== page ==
Is professorial ego driving opposition to flipped learning?

I’m afraid this faculty member is not alone. There are many like this person, who are well into the twilight of their teaching careers and do not feel compelled to learn new teaching techniques because of their crutch of tenure and not being “required” to do anything. Even if they were required, there would be no consequences if they did not do it. Thus, the problem continues to plague the academy.

The scenario is simple–those who have not experienced online teaching and learning will be skeptical until they are provided with an opportunity to do it first hand–at which point they will leave it and never come back because it is not for them, or praise the benefits of making the curriculum accessible for our students.

I, too, was once a skeptic, but have grown to love online learning for many reasons. I know where these reluctant educators are coming from and, at one point, shared their apprehension.

As to disadvantages of a flipped classroom, I would have said five years ago that I would miss the personal face-to-face interaction with students. After a sabbatical and sitting smack in the middle of a mid-life transition in my life, I no longer miss those students and their (lack of) interaction and participation.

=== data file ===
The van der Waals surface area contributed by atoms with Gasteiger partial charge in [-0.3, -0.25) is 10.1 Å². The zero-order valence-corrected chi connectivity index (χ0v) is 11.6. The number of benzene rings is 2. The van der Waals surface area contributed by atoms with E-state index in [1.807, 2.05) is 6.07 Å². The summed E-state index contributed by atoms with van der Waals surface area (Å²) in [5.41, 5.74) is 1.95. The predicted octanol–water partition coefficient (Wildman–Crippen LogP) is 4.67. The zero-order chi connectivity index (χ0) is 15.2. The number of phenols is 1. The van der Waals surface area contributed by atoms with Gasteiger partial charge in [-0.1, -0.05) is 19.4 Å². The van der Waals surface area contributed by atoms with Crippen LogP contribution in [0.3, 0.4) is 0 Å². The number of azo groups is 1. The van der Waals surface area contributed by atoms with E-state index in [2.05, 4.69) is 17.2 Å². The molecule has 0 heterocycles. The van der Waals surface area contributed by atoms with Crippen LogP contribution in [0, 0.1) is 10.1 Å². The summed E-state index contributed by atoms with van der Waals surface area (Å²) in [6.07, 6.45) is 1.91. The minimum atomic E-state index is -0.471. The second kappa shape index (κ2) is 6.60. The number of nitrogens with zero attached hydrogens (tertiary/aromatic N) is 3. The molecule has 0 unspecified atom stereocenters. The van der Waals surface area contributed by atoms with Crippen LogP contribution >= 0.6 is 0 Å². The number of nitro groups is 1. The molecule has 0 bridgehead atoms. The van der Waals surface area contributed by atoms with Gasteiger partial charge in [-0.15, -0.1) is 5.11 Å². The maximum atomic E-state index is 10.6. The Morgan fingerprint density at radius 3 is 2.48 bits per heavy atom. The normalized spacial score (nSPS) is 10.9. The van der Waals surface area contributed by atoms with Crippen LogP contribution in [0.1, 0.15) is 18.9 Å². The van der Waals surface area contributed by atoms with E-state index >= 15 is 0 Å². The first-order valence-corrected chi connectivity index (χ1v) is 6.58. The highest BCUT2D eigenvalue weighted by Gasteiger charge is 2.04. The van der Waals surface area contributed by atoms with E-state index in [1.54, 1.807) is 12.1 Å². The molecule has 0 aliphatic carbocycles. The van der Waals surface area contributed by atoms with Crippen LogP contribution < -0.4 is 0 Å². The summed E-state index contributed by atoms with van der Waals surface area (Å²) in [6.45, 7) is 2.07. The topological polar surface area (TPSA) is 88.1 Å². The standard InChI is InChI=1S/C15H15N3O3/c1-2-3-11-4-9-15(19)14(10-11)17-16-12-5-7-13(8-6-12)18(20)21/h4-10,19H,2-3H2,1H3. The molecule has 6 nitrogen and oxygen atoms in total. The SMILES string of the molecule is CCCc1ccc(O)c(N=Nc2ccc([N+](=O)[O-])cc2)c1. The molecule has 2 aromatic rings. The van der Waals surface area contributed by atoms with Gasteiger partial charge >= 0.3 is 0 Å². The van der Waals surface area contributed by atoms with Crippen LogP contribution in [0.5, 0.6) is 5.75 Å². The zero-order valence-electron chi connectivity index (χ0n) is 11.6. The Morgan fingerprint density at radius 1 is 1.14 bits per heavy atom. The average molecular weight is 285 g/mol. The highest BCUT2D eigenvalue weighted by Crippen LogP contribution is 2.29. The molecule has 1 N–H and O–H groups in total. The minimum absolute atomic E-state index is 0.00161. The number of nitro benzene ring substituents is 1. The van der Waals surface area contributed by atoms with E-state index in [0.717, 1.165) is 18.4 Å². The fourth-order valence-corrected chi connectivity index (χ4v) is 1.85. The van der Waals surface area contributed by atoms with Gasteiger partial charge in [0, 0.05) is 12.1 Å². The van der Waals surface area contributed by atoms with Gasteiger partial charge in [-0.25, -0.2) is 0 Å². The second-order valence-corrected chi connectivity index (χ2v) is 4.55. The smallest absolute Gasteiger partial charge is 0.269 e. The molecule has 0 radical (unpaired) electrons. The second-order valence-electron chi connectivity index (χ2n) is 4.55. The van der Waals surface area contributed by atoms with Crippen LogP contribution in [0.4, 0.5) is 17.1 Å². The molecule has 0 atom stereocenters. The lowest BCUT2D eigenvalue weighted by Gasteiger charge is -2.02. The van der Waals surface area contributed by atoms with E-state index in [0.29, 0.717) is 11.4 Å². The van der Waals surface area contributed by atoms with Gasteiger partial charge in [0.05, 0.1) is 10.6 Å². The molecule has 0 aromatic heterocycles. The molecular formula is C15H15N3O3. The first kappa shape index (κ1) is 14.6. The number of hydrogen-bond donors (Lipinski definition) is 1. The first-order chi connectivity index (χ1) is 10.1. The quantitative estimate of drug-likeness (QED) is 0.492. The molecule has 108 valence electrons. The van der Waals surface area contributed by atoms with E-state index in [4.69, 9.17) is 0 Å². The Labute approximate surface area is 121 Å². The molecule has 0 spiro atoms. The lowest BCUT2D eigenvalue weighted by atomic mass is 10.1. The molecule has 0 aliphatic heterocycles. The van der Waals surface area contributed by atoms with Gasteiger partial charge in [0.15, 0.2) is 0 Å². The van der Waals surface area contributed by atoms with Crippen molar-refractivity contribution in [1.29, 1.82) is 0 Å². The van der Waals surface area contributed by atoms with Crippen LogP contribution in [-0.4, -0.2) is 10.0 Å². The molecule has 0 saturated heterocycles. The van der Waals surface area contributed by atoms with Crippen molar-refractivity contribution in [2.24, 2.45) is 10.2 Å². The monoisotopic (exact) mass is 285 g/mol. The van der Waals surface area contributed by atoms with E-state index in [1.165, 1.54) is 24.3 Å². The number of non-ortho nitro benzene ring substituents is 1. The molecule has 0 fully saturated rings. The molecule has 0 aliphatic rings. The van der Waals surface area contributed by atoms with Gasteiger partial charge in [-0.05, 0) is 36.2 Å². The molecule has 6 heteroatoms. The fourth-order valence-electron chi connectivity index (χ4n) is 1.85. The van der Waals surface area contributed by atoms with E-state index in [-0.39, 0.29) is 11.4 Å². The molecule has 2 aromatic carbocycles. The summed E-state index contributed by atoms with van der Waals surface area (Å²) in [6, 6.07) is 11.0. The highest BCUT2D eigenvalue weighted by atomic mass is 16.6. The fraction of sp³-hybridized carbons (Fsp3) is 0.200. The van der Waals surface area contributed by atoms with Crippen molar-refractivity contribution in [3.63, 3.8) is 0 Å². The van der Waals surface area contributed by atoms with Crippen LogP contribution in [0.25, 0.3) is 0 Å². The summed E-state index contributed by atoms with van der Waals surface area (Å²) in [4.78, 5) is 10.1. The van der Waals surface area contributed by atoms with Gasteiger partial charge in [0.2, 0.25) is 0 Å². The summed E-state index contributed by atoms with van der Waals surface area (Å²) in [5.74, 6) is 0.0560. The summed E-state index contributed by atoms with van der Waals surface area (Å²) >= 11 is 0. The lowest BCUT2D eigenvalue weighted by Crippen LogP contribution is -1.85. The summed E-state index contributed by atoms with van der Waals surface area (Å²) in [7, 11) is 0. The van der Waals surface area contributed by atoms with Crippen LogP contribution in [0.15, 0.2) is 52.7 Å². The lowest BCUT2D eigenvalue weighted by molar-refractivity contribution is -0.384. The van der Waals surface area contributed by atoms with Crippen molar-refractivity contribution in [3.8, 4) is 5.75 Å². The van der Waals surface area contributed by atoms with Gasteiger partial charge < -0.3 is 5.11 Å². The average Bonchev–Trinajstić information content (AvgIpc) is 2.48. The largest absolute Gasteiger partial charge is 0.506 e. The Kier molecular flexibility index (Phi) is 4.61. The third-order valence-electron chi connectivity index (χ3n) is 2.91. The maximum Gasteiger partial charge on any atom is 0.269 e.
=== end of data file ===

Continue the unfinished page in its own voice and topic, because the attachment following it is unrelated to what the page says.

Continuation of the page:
So, as instructors and professors weigh the advantages and disadvantages of the flipped classroom, I would unequivocally say yes – flip it.  But, flip it good.

Be mindful of the up-front work and attention to detail. Think of the students and what they need.  Use your empathy skills and feel what it is that students feel today and what they have to battle to learn and succeed. Think like a student. Guide, lead, facilitate, and mentor them online, and we’ll all be better off in the end.

Dr. Rich Schultz is an Associate Professor of Geography and Geosciences at Elmhurst College in Elmhurst, Ill., and holds a Ph.D. in environmental geochemistry from the University of Cincinnati. Dr. Schultz is the sole or senior author of more than 60 publications, book chapters, and abstracts, and serves on a number of national councils and committees in connection with online learning and geography education. His major areas of research are geoscience education, online/distance learning, spatial cognition, Web 2.0 applications, geospatial thinking, global climate change, the scholarship of teaching and learning, and professional development for online instruction.